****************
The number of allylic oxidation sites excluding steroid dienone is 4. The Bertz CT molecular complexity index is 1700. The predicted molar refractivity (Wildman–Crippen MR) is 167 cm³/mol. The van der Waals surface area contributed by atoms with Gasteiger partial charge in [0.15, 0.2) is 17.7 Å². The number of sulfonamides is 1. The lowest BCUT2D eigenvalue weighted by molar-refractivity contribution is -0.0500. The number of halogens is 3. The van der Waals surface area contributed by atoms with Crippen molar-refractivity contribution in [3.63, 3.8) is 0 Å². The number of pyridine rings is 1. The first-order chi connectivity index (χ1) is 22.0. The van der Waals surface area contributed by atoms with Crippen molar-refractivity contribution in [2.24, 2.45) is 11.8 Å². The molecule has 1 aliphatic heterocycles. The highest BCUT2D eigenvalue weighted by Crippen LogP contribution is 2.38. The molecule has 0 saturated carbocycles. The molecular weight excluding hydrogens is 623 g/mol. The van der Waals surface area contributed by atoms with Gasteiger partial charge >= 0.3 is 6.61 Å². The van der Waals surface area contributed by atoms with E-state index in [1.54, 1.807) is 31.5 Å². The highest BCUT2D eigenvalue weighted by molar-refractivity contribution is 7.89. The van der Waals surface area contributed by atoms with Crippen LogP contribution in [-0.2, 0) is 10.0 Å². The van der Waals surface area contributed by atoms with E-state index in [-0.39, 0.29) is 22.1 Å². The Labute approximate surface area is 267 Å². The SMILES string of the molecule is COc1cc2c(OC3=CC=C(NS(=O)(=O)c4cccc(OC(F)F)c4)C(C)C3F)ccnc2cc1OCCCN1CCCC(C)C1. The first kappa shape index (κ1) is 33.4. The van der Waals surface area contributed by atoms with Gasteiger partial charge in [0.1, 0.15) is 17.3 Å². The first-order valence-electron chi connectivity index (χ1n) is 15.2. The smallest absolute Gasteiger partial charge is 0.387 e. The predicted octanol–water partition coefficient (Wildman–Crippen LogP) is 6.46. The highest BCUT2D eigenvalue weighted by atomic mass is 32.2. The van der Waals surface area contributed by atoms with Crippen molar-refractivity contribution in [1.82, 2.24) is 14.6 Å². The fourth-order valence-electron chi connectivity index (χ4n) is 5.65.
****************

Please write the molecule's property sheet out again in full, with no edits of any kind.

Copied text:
The number of allylic oxidation sites excluding steroid dienone is 4. The Bertz CT molecular complexity index is 1700. The predicted molar refractivity (Wildman–Crippen MR) is 167 cm³/mol. The van der Waals surface area contributed by atoms with Gasteiger partial charge in [0.15, 0.2) is 17.7 Å². The number of sulfonamides is 1. The lowest BCUT2D eigenvalue weighted by molar-refractivity contribution is -0.0500. The number of halogens is 3. The van der Waals surface area contributed by atoms with Crippen molar-refractivity contribution in [3.63, 3.8) is 0 Å². The number of pyridine rings is 1. The first-order chi connectivity index (χ1) is 22.0. The van der Waals surface area contributed by atoms with Crippen molar-refractivity contribution in [2.24, 2.45) is 11.8 Å². The molecule has 1 aliphatic heterocycles. The highest BCUT2D eigenvalue weighted by Crippen LogP contribution is 2.38. The molecule has 0 saturated carbocycles. The molecular weight excluding hydrogens is 623 g/mol. The van der Waals surface area contributed by atoms with Gasteiger partial charge >= 0.3 is 6.61 Å². The van der Waals surface area contributed by atoms with E-state index in [1.54, 1.807) is 31.5 Å². The highest BCUT2D eigenvalue weighted by molar-refractivity contribution is 7.89. The van der Waals surface area contributed by atoms with Crippen LogP contribution in [-0.2, 0) is 10.0 Å². The van der Waals surface area contributed by atoms with E-state index in [-0.39, 0.29) is 22.1 Å². The Labute approximate surface area is 267 Å². The SMILES string of the molecule is COc1cc2c(OC3=CC=C(NS(=O)(=O)c4cccc(OC(F)F)c4)C(C)C3F)ccnc2cc1OCCCN1CCCC(C)C1. The first kappa shape index (κ1) is 33.4. The van der Waals surface area contributed by atoms with Gasteiger partial charge in [0.1, 0.15) is 17.3 Å². The first-order valence-electron chi connectivity index (χ1n) is 15.2. The smallest absolute Gasteiger partial charge is 0.387 e. The predicted octanol–water partition coefficient (Wildman–Crippen LogP) is 6.46. The highest BCUT2D eigenvalue weighted by atomic mass is 32.2. The van der Waals surface area contributed by atoms with Crippen molar-refractivity contribution in [1.82, 2.24) is 14.6 Å². The fourth-order valence-electron chi connectivity index (χ4n) is 5.65.